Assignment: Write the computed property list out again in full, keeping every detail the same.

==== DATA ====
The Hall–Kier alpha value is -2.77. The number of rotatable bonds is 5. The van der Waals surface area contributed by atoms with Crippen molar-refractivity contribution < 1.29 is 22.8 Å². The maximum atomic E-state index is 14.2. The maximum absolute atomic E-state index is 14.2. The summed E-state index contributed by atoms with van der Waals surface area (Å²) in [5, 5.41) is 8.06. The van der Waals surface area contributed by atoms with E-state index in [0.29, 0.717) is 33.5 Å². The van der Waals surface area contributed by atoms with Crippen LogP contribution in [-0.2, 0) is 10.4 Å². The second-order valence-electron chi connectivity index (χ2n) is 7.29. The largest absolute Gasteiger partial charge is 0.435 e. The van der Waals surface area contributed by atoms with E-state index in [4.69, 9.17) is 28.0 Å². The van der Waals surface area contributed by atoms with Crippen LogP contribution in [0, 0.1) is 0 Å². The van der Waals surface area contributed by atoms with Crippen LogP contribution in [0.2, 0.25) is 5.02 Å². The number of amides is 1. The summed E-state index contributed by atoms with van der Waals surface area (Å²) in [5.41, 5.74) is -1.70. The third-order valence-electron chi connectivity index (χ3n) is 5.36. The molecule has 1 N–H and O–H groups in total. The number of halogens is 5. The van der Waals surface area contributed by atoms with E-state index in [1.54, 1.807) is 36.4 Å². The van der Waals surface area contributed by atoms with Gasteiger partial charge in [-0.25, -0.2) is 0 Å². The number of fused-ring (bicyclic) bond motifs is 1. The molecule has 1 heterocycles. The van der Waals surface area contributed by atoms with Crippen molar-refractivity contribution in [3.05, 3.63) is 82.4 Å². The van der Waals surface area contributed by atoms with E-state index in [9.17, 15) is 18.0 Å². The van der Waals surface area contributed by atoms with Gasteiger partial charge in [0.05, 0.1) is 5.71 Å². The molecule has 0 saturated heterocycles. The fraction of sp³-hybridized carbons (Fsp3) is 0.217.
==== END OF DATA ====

The Hall–Kier alpha value is -2.77. The number of rotatable bonds is 5. The van der Waals surface area contributed by atoms with Crippen molar-refractivity contribution < 1.29 is 22.8 Å². The maximum atomic E-state index is 14.2. The maximum absolute atomic E-state index is 14.2. The summed E-state index contributed by atoms with van der Waals surface area (Å²) in [5, 5.41) is 8.06. The van der Waals surface area contributed by atoms with E-state index in [0.29, 0.717) is 33.5 Å². The van der Waals surface area contributed by atoms with Crippen LogP contribution in [-0.2, 0) is 10.4 Å². The second-order valence-electron chi connectivity index (χ2n) is 7.29. The largest absolute Gasteiger partial charge is 0.435 e. The van der Waals surface area contributed by atoms with E-state index in [4.69, 9.17) is 28.0 Å². The van der Waals surface area contributed by atoms with Crippen LogP contribution in [0, 0.1) is 0 Å². The van der Waals surface area contributed by atoms with Crippen LogP contribution in [0.2, 0.25) is 5.02 Å². The number of amides is 1. The summed E-state index contributed by atoms with van der Waals surface area (Å²) in [5.41, 5.74) is -1.70. The third-order valence-electron chi connectivity index (χ3n) is 5.36. The molecule has 1 N–H and O–H groups in total. The number of halogens is 5. The van der Waals surface area contributed by atoms with E-state index in [1.54, 1.807) is 36.4 Å². The van der Waals surface area contributed by atoms with Gasteiger partial charge in [-0.25, -0.2) is 0 Å². The number of fused-ring (bicyclic) bond motifs is 1. The molecule has 1 heterocycles. The van der Waals surface area contributed by atoms with Crippen molar-refractivity contribution in [3.05, 3.63) is 82.4 Å². The van der Waals surface area contributed by atoms with E-state index in [9.17, 15) is 18.0 Å². The van der Waals surface area contributed by atoms with Gasteiger partial charge in [0.05, 0.1) is 5.71 Å². The molecule has 0 saturated heterocycles. The fraction of sp³-hybridized carbons (Fsp3) is 0.217.